ATHENS – Administrative Reform Minister Kyriakos Mitsotakis said he will give Supreme Court prosecutor Efterpi Koutzamani the details of five mayors who have refused to provide the government with data for the evaluation of civil servants, a plan workers said would lead to mass firings as demanded by international lenders.
The move on Sept. 25th came a day after Attica Governor Rena Dourou, from the major opposition Coalition of the Radical Left (SYRIZA) party defied Mitsotakis, from the ruling New Democracy Conservatives, and said she would block the evaluations because she believed they were a hidden way to meet a quota for firing 15 percent of workers regardless of how they fared in evaluations.
Resistance is growing among municipal leaders aligned with the left in a battle against the coalition government that includes the PASOK Socialists, who have partnered with Prime Minister Antonis Samaras, the Conservative leader.
Mitsotakis is to forward Koutzamani the files relating to the municipalities of Halandri, Zografou, Larissa, Nikaia and Patra where officials have obstructed public administration inspectors from entering to obtain the data that municipal officials have refused to submit. The mayors of Athens, Thessaloniki, Piraeus, Aspropyrgos and Rethymno have co-operated with state inspectors.
In comments to Mega, Mitsotakis blasted Dourou for resisting efforts to review public sector employment contracts and for insisting that the evaluation scheme, one of the many demands from the Troika of the European Union-International Monetary Fund-European Central Bank (EU-IMF-ECB), is unlawful.
“How can she talk about legality when she refuses to enforce a law passed in Parliament?” Mitsotakis told the station. “Law abidance cannot be a la carte.”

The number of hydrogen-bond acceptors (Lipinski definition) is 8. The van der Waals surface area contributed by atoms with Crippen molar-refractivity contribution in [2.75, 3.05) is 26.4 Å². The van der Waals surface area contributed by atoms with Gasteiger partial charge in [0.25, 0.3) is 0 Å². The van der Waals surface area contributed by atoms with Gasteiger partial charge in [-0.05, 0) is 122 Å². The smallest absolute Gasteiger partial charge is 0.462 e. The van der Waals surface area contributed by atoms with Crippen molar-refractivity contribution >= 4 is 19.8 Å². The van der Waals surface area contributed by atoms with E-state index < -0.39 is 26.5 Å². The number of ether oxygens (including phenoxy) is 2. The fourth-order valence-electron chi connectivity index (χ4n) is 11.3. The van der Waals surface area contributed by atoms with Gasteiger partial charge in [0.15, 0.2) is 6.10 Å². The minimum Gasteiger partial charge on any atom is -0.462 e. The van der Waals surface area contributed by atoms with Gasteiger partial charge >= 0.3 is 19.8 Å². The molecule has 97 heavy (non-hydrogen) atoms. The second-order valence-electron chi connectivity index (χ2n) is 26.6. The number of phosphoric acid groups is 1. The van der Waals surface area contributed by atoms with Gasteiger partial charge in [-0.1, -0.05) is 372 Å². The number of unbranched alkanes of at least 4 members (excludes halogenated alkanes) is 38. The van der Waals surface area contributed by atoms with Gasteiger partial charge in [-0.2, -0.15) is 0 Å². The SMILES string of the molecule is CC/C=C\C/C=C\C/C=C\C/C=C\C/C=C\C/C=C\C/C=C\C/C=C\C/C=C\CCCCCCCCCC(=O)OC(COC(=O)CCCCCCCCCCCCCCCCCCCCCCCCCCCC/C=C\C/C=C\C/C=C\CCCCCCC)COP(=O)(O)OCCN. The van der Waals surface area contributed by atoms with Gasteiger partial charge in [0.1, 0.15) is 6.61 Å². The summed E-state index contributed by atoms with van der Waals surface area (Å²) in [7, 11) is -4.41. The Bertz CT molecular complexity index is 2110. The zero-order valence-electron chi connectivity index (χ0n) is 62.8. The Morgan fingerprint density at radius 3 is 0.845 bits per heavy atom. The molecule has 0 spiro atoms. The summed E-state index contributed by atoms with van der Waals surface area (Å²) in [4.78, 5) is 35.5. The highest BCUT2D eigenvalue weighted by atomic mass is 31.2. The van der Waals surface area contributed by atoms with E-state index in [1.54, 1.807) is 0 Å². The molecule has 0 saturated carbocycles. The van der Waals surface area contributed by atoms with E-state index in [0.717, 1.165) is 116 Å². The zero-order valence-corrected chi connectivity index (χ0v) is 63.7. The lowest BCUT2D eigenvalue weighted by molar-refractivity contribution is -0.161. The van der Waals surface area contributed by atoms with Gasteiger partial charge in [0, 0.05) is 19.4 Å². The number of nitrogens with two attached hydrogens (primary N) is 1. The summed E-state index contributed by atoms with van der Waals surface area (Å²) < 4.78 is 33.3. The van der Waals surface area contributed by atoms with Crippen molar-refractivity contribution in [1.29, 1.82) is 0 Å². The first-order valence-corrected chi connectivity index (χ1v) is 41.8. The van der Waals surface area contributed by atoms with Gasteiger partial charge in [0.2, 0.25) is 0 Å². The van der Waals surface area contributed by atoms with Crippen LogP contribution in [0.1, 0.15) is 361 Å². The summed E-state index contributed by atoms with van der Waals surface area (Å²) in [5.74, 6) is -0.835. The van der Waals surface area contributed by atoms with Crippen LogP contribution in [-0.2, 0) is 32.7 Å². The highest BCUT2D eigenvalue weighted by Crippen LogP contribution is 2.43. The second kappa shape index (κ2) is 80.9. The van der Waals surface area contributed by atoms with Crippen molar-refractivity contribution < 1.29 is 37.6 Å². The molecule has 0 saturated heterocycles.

On a visit to President Karolos Papoulias on Sept. 24th, Mitsotakis played down the growing tensions over the civil service scheme as a “small crossing of swords” but noted that he was determined for the law to be enforced.
The number of municipalities refusing to cooperate with the government over the evaluation of civil servants is growing. Apart from the 19 that had stated from last week that they would not send their employees’ details to the Administrative Reform Ministry, five more have failed to do so, including Patra and Larissa, while councilors at another three – Nafplio, Perama and Holargos – votedy to block the process.
“I am in favor of evaluation because I come from the private sector,” Holargos Mayor Ilias Apostolopoulos told Kathimerini, adding that he objects to the government having already decided that 15 percent of workers will be deemed not up to standard even if they are.
He said that he would like to wait for the Council of State to rule on the evaluation process. A decision is due next month. There was no indication on how the workers would be evaluated or if those with political connections would be exempt or protected, while those without would be canned.
Mitsotakis has already directed the firing of lower-paid workers, such as cleaning ladies, school nurses, crossing guards, municipal police and teachers, while excluding Parliament workers who threatened to strike and shut down the government unless they were insulated against further austerity measures the government adopted on Troika orders.
Apostolopoulos said the municipal council’s decision would not affect the process of checking on employees for forged degrees. He said one municipal worker in Holargos had already been fired by him for using a forged high school diploma.
SYRIZA doesn’t want any workers fired, even if they got their jobs through forged credentials or fake diplomas or are disciplinary problems, such as not showing up to work and being paid as no-shows.
“Nobody wants employees who got their jobs by using forged qualifications,” said Halandri Mayor Simos Roussos, who added that checks are continuing at the municipality.